Let’s talk about a great company: Brasil Foods (NYSE: BRFS).

Background (via Wikipedia)


Brasil Foods (here abbreviated to BRF) is a public company resulting from the 2009 merger between Perdigao S.A. and Sadia, both large Brazilian-owned food corporation. The company has 42 factories and employs 120,000 people. BRF is the world’s tenth-largest food company and Brazil’s second in revenue, after global giant JBS. Sadia and Perdigão are BRF’s main ongoing food brands. Brasil Foods is present in over 110 countries. The company has 60 industrial plants in Brazil and four worldwide, 36 distribution centers and 24 global offices. The company’s main competitors are: JBS, Marfrig, Tyson Foods and Bunge

Merger issues
 
“The merger never ends.” The phrase mentioned recently by the company’s president Jose Antonio do Prado Fay, shows well the mood of the executive running the largest poultry, pork and frozen food company in Brazil.Living a nightmare since May 19, 2009, when the Sadia/Perdigao merger was announced, BRF only received the CADE (the equivalent of the Federal Trade Commission to ensure market competitiveness) stamp approval in July this year…. more than two years later! 

Acording to Brasil Economico, the conditional approval forced the company to sell a number of assets,such as factories and brands (like Rezende). The obvious acquirer (and already highly leveraged), Marfrig announced recently the signing of an agreement to purchase these assets from BRF.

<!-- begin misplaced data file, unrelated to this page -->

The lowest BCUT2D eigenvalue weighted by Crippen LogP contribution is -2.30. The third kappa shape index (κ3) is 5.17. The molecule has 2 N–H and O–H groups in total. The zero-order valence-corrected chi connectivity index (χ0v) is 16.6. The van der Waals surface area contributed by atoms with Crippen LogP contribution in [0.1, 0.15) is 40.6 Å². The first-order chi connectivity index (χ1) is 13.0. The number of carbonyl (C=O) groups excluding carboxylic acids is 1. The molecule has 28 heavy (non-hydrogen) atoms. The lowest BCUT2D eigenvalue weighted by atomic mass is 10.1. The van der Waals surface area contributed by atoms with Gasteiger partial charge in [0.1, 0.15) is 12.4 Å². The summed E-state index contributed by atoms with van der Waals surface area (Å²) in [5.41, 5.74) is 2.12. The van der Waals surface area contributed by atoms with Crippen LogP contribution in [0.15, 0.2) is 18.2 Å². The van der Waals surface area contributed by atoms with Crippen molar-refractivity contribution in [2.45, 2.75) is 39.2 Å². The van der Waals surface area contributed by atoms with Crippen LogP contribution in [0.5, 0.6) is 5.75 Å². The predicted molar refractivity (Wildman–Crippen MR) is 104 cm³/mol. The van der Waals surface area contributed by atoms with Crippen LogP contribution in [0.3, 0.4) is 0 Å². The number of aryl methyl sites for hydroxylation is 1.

But the truth is that the CADE will always be a shadow to BRF’s expansion plans. If the company tries to grow inorganically in poultry, for example, the CADE will block the deal.

International expansion
In this challenging scenario, Fay decided to make some investments after two years of “hands tied” and started to expand the company abroad. 
 
“Brazil should remain strong next year, while international markets are more concerning due to the European crisis. Our strategy is very focused on the emerging world. We have to occupy an important leadership position in countries like Argentina, which will eventually be an important global player in poultry trading, ” he said.
 

Chinese market 

In addition to the US$120 million factory that BRF will build in Abu Dhabi, the company’s main focus is in the more distant Chinese market.BRF has had distribution centers in China for the last 13 years, but the Asian giant wants to partner up through a joint-venture with a local public company called DCH (Dah Chong Hong Limited). Depending on its performance, BRF may soon build a plan in China as well.
 

“China is a huge country, with a high consumption rate but also with a lot of challenges when it comes to laws, rules and business demands,” said Wilson Mello, BRF’s vice president of corporate affairs. In addition to the export of poultry, BRF also received the Chinese government approval to start exporting pork. 

Stock performance
We have previously posted that BRF was among our favorite five stocks for 2011, in addition to the fact that it was one of the year’s best performers of the iBovespa index, with a gain of about 27%.
Investors can only be praise the company when they see such a performance (see graph below)…

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